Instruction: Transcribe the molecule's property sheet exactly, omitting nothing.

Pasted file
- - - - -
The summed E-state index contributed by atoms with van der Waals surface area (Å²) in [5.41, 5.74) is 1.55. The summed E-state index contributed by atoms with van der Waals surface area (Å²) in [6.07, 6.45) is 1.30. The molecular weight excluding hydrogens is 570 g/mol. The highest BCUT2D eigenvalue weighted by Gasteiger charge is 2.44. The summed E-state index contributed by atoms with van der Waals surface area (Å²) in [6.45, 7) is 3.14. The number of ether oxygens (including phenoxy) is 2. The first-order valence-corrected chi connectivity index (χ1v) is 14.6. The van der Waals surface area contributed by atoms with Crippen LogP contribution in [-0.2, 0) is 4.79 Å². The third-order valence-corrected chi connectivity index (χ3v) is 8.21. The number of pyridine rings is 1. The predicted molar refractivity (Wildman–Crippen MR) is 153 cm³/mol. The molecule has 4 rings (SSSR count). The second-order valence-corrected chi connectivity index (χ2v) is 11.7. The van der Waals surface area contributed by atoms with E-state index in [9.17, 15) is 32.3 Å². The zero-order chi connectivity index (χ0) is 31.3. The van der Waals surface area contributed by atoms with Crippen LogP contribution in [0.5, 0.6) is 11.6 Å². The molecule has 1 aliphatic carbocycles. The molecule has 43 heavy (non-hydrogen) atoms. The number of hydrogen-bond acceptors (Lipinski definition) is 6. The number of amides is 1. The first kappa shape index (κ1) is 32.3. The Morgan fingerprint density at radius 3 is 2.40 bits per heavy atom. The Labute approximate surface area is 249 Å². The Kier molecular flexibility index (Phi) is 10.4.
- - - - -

The summed E-state index contributed by atoms with van der Waals surface area (Å²) in [5.41, 5.74) is 1.55. The summed E-state index contributed by atoms with van der Waals surface area (Å²) in [6.07, 6.45) is 1.30. The molecular weight excluding hydrogens is 570 g/mol. The highest BCUT2D eigenvalue weighted by Gasteiger charge is 2.44. The summed E-state index contributed by atoms with van der Waals surface area (Å²) in [6.45, 7) is 3.14. The number of ether oxygens (including phenoxy) is 2. The first-order valence-corrected chi connectivity index (χ1v) is 14.6. The van der Waals surface area contributed by atoms with Crippen LogP contribution in [-0.2, 0) is 4.79 Å². The third-order valence-corrected chi connectivity index (χ3v) is 8.21. The number of pyridine rings is 1. The predicted molar refractivity (Wildman–Crippen MR) is 153 cm³/mol. The molecule has 4 rings (SSSR count). The second-order valence-corrected chi connectivity index (χ2v) is 11.7. The van der Waals surface area contributed by atoms with E-state index in [9.17, 15) is 32.3 Å². The zero-order chi connectivity index (χ0) is 31.3. The van der Waals surface area contributed by atoms with Crippen LogP contribution in [0.5, 0.6) is 11.6 Å². The molecule has 1 aliphatic carbocycles. The molecule has 43 heavy (non-hydrogen) atoms. The number of hydrogen-bond acceptors (Lipinski definition) is 6. The number of amides is 1. The first kappa shape index (κ1) is 32.3. The Morgan fingerprint density at radius 3 is 2.40 bits per heavy atom. The Labute approximate surface area is 249 Å². The Kier molecular flexibility index (Phi) is 10.4.